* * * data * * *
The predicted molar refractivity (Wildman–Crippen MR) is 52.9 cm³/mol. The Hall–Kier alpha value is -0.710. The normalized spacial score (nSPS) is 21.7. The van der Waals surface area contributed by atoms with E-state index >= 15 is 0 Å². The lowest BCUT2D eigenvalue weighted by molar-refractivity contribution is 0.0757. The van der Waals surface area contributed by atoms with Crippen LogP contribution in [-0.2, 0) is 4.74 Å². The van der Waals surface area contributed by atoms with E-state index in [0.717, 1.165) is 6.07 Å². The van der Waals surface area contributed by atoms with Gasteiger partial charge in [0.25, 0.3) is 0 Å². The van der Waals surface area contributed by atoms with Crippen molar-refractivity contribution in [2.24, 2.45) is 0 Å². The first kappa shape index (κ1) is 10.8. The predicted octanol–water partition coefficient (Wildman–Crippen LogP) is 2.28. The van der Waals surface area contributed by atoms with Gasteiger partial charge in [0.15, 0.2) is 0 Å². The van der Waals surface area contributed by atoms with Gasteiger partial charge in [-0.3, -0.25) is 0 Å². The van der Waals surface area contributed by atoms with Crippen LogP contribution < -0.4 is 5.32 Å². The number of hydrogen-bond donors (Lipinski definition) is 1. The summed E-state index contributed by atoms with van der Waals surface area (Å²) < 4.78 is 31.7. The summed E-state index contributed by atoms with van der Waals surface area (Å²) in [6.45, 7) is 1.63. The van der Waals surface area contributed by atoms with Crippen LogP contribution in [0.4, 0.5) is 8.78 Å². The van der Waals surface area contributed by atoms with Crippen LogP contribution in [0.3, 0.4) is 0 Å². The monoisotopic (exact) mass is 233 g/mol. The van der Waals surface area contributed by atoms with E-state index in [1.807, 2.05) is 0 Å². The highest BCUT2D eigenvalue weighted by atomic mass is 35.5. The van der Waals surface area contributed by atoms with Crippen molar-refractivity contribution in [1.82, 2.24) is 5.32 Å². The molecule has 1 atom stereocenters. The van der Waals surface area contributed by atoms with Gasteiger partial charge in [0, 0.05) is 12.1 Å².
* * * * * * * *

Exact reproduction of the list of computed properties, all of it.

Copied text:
The predicted molar refractivity (Wildman–Crippen MR) is 52.9 cm³/mol. The Hall–Kier alpha value is -0.710. The normalized spacial score (nSPS) is 21.7. The van der Waals surface area contributed by atoms with E-state index >= 15 is 0 Å². The lowest BCUT2D eigenvalue weighted by molar-refractivity contribution is 0.0757. The van der Waals surface area contributed by atoms with Crippen LogP contribution in [-0.2, 0) is 4.74 Å². The van der Waals surface area contributed by atoms with E-state index in [0.717, 1.165) is 6.07 Å². The van der Waals surface area contributed by atoms with Gasteiger partial charge in [0.25, 0.3) is 0 Å². The van der Waals surface area contributed by atoms with Crippen molar-refractivity contribution in [2.24, 2.45) is 0 Å². The first kappa shape index (κ1) is 10.8. The predicted octanol–water partition coefficient (Wildman–Crippen LogP) is 2.28. The van der Waals surface area contributed by atoms with Gasteiger partial charge in [0.15, 0.2) is 0 Å². The van der Waals surface area contributed by atoms with Gasteiger partial charge in [-0.3, -0.25) is 0 Å². The van der Waals surface area contributed by atoms with Crippen LogP contribution < -0.4 is 5.32 Å². The number of hydrogen-bond donors (Lipinski definition) is 1. The summed E-state index contributed by atoms with van der Waals surface area (Å²) < 4.78 is 31.7. The summed E-state index contributed by atoms with van der Waals surface area (Å²) in [6.45, 7) is 1.63. The van der Waals surface area contributed by atoms with Crippen LogP contribution in [0.4, 0.5) is 8.78 Å². The van der Waals surface area contributed by atoms with Crippen LogP contribution in [0.3, 0.4) is 0 Å². The monoisotopic (exact) mass is 233 g/mol. The van der Waals surface area contributed by atoms with E-state index in [1.807, 2.05) is 0 Å². The highest BCUT2D eigenvalue weighted by atomic mass is 35.5. The van der Waals surface area contributed by atoms with Crippen molar-refractivity contribution in [1.82, 2.24) is 5.32 Å². The molecule has 1 atom stereocenters. The van der Waals surface area contributed by atoms with Gasteiger partial charge in [0, 0.05) is 12.1 Å².